Innovation still hot offering at Comdex ' despite the short cab lines
- By Thomas R. Temin
- Nov 19, 2002
When the taxicab line at the Las Vegas Hilton has fewer than 25 people at 4:30 p.m. on the first day of Comdex, you know the computer industry is in a slump.
More telling is the show floor. Mercedes Benz has a display of shiny coupes just a couple of booths down from Bangladesh's booth.
Except for the Microsoft Corp. party with its endless caviar and handout bottles of wine, the computer industry's annual tribal gathering is decidedly smaller and more low-key than in its heyday. I remember when Computer Associates International Inc., for instance, hired Joe Frazier to stage mock duke-outs at a boxing ring in its booth.
This year, you could spot embattled Sun Microsystems Inc. chairman Scott McNealy trying to look nonchalant while holding an impromptu-looking meeting in a hallway behind a sign pointing to the Dell Computer Corp. party just a few yards away.
But just because the industry is in a slump doesn't mean innovation has ceased. To the contrary, it can be found in abundance at this year's Comdex.
True, much of the innovation is decidedly consumerish: lots of cool, ultraminiature digital cameras, Universal Serial Bus storage devices and the like. But much of the work also is at the enterprise level.
For example, a company called Calpont showed a prototype of a radically different database management systems'one totally devoid of software.
Calpont president Valerie Borthwick, a former Oracle Corp. executive, said the Rockwell, Texas, company's Novare HDB implements a database, from the cells to the applications, totally in hardware. It promises a 100-fold increase in system performance and elimination of the immense complexity of the typical enterprise DBMS with its layer upon layer of optimizing software, Borthwick said.
The company, founded by veteran tech inventor Victor Bennett, plans to ship Novare HDB in the fall of 2003, although pricing hasn't been determined. It will contain an application server, a DBMS engine card and 112G of storage all in a 19-inch rackmount card cage. The machine will emulate IBM Corp., Microsoft and Oracle databases plus a superset of more than a half dozen languages based on Structured Query Language. There will be no software licenses.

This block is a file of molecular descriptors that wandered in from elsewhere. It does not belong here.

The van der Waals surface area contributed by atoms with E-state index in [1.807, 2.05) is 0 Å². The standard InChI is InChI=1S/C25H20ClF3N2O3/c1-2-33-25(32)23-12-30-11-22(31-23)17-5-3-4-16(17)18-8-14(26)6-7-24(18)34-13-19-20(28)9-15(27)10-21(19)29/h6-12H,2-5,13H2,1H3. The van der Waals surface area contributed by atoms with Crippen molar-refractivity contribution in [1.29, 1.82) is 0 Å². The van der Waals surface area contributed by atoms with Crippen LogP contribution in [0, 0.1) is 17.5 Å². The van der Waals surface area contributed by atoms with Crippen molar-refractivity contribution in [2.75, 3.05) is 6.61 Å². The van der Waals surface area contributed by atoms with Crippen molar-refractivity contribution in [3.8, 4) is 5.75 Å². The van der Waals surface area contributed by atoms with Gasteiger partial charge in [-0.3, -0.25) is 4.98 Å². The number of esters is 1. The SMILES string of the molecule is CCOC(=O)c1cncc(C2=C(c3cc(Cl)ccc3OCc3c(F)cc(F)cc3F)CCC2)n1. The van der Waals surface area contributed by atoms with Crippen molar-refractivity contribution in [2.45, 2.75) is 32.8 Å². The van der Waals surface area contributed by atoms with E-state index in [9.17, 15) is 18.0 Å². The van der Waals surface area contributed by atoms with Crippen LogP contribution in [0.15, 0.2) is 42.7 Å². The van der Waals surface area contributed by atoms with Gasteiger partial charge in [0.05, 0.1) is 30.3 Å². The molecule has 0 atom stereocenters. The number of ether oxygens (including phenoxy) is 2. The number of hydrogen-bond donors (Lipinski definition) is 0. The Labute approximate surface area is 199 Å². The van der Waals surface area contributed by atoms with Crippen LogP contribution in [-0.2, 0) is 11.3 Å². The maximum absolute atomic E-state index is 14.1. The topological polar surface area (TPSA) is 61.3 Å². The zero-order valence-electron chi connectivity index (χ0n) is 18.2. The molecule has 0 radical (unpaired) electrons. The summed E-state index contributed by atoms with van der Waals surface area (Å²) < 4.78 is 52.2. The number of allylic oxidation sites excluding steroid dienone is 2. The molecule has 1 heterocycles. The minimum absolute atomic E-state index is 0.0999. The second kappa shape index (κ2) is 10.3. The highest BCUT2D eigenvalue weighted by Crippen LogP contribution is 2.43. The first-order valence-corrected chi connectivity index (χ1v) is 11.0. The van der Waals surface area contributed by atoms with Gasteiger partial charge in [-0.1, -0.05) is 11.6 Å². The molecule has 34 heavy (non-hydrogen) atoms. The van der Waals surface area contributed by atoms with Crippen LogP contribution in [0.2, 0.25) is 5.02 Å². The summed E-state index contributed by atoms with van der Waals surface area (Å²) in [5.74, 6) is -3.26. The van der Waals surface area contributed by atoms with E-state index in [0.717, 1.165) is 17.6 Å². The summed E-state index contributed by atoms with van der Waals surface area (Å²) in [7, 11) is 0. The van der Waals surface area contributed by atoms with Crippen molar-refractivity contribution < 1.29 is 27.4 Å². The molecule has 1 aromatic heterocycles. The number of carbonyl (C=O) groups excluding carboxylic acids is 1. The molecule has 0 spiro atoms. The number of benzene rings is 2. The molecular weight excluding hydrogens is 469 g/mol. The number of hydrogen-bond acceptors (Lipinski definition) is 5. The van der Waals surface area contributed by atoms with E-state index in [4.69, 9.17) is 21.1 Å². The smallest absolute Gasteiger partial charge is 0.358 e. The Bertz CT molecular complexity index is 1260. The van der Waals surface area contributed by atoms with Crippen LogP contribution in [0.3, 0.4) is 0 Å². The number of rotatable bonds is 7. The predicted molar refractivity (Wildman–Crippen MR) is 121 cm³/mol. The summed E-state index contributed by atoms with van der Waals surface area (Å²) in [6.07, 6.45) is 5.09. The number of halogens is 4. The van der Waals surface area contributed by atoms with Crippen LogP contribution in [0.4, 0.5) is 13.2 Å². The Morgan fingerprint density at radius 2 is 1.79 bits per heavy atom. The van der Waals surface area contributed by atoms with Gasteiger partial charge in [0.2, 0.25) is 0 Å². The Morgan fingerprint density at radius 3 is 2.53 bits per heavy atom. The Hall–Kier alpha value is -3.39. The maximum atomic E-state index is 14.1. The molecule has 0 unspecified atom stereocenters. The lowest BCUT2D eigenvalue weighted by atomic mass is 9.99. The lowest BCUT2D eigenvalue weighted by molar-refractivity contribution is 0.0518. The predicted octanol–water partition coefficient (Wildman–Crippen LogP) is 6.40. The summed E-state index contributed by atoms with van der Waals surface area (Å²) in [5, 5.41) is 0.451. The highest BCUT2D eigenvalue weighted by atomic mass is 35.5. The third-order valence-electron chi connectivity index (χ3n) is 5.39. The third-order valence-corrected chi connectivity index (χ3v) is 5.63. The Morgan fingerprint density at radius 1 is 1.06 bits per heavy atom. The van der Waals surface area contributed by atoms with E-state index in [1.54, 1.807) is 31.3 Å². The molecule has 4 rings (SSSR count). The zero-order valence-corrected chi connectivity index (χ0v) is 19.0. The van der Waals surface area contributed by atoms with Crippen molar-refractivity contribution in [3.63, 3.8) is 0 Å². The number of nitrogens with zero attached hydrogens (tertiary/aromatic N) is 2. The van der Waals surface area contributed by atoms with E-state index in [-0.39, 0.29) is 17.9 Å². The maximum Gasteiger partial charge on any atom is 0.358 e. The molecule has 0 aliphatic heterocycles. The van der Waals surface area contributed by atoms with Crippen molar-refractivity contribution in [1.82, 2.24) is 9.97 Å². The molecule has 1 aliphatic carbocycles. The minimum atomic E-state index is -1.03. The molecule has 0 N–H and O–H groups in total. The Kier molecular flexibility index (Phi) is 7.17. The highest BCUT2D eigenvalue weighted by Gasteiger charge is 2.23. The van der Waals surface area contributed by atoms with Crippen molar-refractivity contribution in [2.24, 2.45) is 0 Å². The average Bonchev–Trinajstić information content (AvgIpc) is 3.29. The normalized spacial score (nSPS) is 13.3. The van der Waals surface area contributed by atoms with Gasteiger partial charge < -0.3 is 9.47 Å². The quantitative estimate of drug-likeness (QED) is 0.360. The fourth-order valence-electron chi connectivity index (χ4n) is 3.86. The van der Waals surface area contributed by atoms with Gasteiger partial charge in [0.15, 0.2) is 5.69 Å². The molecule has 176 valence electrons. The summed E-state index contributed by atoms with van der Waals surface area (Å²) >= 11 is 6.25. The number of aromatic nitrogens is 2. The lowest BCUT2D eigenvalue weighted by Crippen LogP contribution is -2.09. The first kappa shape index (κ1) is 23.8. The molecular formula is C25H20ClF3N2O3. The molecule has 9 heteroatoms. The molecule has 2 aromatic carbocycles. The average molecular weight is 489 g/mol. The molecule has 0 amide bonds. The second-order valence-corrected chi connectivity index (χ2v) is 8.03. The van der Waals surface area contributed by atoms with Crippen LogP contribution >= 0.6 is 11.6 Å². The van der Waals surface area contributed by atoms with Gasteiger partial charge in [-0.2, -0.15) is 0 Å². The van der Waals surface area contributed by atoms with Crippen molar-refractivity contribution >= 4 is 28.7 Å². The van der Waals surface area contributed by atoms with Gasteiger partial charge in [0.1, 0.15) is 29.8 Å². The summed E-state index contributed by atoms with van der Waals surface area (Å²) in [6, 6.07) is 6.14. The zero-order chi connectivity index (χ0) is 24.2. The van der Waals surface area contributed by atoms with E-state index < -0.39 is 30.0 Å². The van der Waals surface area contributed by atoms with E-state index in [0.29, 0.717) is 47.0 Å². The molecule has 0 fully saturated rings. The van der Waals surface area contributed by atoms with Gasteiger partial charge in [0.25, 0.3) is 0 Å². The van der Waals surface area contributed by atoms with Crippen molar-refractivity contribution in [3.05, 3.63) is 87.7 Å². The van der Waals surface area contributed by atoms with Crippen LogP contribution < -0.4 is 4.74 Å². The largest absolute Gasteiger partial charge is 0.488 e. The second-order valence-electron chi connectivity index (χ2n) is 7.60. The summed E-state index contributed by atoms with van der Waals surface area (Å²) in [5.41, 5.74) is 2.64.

Other advancements on display at the show are more incremental. Wireless technology continues to evolve, for instance.
Chip maker Broadcom Corp. said several manufacturers will incorporate its new 802.11g chip set. Officially, the company calls the chip set 54G because the Institute of Electrical and Electronic Engineers hasn't certified the 802.11g standard. 'But it's 90 percent there,' said Jeff Abramowitz, senior director of wireless LAN marketing for the Sunnyvale, Calif., company.
802.11g is an amalgam that is designed to provide 802.11a's 54-Mbps bandwidth over 802.11b's 2.4-GHz frequency.
Abramowitz said at least three wireless LAN vendors'Linksys Group of Irvine, Calif., Melco Inc. of Japan, and Netgear Inc. of Santa Clara, Calif.'will use Broadcom's chip set.
In the handheld arena, Palm Inc.'s hot new Tungsten devices will get an enterprise boost from GoAmerica Communications Corp. Palm will bundle the Hackensack, N.J., company's GoWeb in its latest handhelds, said Aaron Dobrinsky, GoAmerica's chairman and chief executive officer.
GoWeb can encrypt data and deliver enterprise applications to wireless devices via public networks. Decryption occurs on the user's device. Dobrinsky said several federal agencies, including the Federal Emergency Management Agency, use the technology to securely Web-enable apps.